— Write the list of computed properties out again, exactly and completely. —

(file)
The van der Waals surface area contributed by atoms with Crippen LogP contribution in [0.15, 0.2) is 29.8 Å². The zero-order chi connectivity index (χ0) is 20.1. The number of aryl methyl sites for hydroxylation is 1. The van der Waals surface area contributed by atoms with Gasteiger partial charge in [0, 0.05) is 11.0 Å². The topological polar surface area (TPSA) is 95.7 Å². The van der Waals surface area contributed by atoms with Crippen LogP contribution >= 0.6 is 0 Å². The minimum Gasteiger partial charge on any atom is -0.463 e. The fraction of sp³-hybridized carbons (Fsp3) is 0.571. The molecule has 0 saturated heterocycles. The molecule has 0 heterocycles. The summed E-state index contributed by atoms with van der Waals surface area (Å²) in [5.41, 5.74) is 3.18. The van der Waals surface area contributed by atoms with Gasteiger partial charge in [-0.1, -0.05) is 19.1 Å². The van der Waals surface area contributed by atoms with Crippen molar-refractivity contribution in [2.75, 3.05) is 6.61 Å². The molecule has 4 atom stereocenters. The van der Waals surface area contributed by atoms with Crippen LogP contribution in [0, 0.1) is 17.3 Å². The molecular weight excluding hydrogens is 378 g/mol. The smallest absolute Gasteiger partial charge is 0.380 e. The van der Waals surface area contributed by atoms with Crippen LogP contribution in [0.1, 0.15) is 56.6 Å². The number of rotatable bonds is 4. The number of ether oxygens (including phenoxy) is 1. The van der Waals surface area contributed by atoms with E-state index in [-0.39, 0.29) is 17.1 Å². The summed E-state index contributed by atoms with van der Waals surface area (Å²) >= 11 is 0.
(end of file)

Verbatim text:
The van der Waals surface area contributed by atoms with Crippen LogP contribution in [0.15, 0.2) is 29.8 Å². The zero-order chi connectivity index (χ0) is 20.1. The number of aryl methyl sites for hydroxylation is 1. The van der Waals surface area contributed by atoms with Gasteiger partial charge in [0, 0.05) is 11.0 Å². The topological polar surface area (TPSA) is 95.7 Å². The van der Waals surface area contributed by atoms with Crippen LogP contribution >= 0.6 is 0 Å². The minimum Gasteiger partial charge on any atom is -0.463 e. The fraction of sp³-hybridized carbons (Fsp3) is 0.571. The molecule has 0 saturated heterocycles. The molecule has 0 heterocycles. The summed E-state index contributed by atoms with van der Waals surface area (Å²) in [5.41, 5.74) is 3.18. The van der Waals surface area contributed by atoms with Gasteiger partial charge in [-0.1, -0.05) is 19.1 Å². The van der Waals surface area contributed by atoms with Crippen molar-refractivity contribution in [2.75, 3.05) is 6.61 Å². The molecule has 4 atom stereocenters. The van der Waals surface area contributed by atoms with Crippen LogP contribution in [0, 0.1) is 17.3 Å². The molecular weight excluding hydrogens is 378 g/mol. The smallest absolute Gasteiger partial charge is 0.380 e. The van der Waals surface area contributed by atoms with Crippen LogP contribution in [0.1, 0.15) is 56.6 Å². The number of rotatable bonds is 4. The number of ether oxygens (including phenoxy) is 1. The van der Waals surface area contributed by atoms with E-state index in [-0.39, 0.29) is 17.1 Å². The summed E-state index contributed by atoms with van der Waals surface area (Å²) >= 11 is 0.